Hydraulic fracturing, or 'fracking' is a controversial practice which aims to extract gas or oil from shale rock by drilling deep holes.
In 2018, IGas Energy drilled an exploratory well less than 130 metres from the nature reserve at Misson Springs and found shale gas.
But any fracking of the site was put on hold when the Government announced a shale gas fracking moratorium the following year.
The exploratory well was due to be removed and fully restored by November 2020 but IGas Energy has since applied for a three-year extension to delay the restoration.
There is a possibility fracking could take place on the site if the extension is approved and the moratorium is lifted.
Speaking on behalf of Nottinghamshire Wildlife Trust, head of nature recovery, Janice Bradley, said: "Together with many local residents and campaigners we have opposed the shale gas exploration at Misson Springs since day one.
"We have real concerns about the potential disturbance to rare breeding birds and the risks of pollution and other impacts on the site's delicate ecosystems and fragile hydrology.
"With a moratorium in place, we feel that this application should be refused so that the risk of disturbance to wildlife and to this protected nature reserve can finally be drawn to a close.
"We are in the midst of an ecological and climate crisis, so to even countenance fracking, which would both increase greenhouse gas emissions and potentially damage a site that is nationally important for its wildlife, is wholly unacceptable.
"IGas have been extremely bullish about the prospects of the moratorium being lifted which means that they are either being disingenuous or have an inside track on the Government's thinking."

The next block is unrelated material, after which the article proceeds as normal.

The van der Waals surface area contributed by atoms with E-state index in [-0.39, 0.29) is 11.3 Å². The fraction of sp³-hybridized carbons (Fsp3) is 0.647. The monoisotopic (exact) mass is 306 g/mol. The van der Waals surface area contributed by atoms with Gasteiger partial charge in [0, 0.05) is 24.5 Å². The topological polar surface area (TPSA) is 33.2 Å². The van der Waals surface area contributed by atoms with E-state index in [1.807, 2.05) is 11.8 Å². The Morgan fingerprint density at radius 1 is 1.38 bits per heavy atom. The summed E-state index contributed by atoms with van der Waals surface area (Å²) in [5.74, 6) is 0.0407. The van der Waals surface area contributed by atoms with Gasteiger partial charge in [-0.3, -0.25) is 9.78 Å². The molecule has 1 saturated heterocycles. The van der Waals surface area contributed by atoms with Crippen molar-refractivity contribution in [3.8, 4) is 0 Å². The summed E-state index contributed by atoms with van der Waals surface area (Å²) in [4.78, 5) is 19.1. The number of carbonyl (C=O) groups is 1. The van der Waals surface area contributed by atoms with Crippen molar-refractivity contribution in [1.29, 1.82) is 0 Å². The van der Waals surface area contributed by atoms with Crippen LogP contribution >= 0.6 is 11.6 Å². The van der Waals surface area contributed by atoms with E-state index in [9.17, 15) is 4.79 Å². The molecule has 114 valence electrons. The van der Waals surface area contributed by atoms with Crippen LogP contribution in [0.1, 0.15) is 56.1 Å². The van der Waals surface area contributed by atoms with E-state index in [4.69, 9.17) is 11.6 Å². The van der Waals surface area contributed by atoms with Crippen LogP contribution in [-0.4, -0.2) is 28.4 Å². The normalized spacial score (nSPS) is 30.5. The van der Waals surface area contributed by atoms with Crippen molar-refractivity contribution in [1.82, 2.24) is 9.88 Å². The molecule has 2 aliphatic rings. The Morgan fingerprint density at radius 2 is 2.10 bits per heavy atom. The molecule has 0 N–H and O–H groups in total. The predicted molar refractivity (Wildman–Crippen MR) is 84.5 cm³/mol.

Ann-Marie Wilkinson. director of corporate affairs at IGas Energy, said the company was ‘not doing anything at the site that might impact the environment’.
"IGas is committed to protecting the environment and we comply with applicable biodiversity protection laws and regulations,” she said.
"At the Springs Road site, a number of Hibernaculums were installed at multiple locations across the site providing a suitable habitat for both snakes and lizards.
"Areas of the site not used during the operation were developed into meadows for habitats to support rabbits, foxes, raptors and owls which were regularly spotted both during and after operations on the site.
“In complying with the strict planning and permit conditions for the site, we undertook groundwater monitoring, air quality monitoring, noise monitoring and significant work on both noise and light mitigation, water level monitoring in local ditches and demonstrated we had no discernible impact on the air quality, groundwater levels or groundwater quality in the catchment area, including the nearby SSSI (Site of Special Scientific Interest).”
Sarah Gill, group manager for planning for Nottinghamshire County Council, said: "Nottinghamshire County Council is currently considering the planning application from IGas to extend the period of time within which the site has to be restored.
"The representation from Nottinghamshire Wildlife Trust is one of many we have received and the application will be determined by councillors at a meeting of the planning and licensing committee in due course. No decisions have been made.”